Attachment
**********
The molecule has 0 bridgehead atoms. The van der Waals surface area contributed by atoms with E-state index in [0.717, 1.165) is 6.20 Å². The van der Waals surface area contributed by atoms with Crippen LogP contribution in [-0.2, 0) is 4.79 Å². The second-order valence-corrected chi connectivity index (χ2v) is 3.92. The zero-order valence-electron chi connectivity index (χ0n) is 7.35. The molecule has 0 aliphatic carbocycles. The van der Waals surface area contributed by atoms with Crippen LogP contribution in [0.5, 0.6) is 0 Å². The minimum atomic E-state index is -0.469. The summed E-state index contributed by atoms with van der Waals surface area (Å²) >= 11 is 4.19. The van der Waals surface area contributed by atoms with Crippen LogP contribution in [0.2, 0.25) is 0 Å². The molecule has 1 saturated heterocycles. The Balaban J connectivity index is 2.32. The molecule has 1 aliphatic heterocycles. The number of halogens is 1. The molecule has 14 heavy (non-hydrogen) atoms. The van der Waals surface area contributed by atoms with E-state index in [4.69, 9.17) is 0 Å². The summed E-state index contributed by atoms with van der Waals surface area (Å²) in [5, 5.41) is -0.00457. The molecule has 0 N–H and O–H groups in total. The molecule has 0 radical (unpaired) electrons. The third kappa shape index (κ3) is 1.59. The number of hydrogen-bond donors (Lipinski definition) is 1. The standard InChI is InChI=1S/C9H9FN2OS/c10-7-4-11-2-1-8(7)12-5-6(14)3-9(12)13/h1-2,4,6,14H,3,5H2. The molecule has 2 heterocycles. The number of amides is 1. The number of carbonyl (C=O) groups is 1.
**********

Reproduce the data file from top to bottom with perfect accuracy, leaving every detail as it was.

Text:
The molecule has 0 bridgehead atoms. The van der Waals surface area contributed by atoms with E-state index in [0.717, 1.165) is 6.20 Å². The van der Waals surface area contributed by atoms with Crippen LogP contribution in [-0.2, 0) is 4.79 Å². The second-order valence-corrected chi connectivity index (χ2v) is 3.92. The zero-order valence-electron chi connectivity index (χ0n) is 7.35. The molecule has 0 aliphatic carbocycles. The van der Waals surface area contributed by atoms with Crippen LogP contribution in [0.5, 0.6) is 0 Å². The minimum atomic E-state index is -0.469. The summed E-state index contributed by atoms with van der Waals surface area (Å²) >= 11 is 4.19. The van der Waals surface area contributed by atoms with Crippen LogP contribution in [0.2, 0.25) is 0 Å². The molecule has 1 saturated heterocycles. The Balaban J connectivity index is 2.32. The molecule has 1 aliphatic heterocycles. The number of halogens is 1. The molecule has 14 heavy (non-hydrogen) atoms. The van der Waals surface area contributed by atoms with E-state index in [4.69, 9.17) is 0 Å². The summed E-state index contributed by atoms with van der Waals surface area (Å²) in [5, 5.41) is -0.00457. The molecule has 0 N–H and O–H groups in total. The molecule has 0 radical (unpaired) electrons. The third kappa shape index (κ3) is 1.59. The number of hydrogen-bond donors (Lipinski definition) is 1. The standard InChI is InChI=1S/C9H9FN2OS/c10-7-4-11-2-1-8(7)12-5-6(14)3-9(12)13/h1-2,4,6,14H,3,5H2. The molecule has 2 heterocycles. The number of amides is 1. The number of carbonyl (C=O) groups is 1.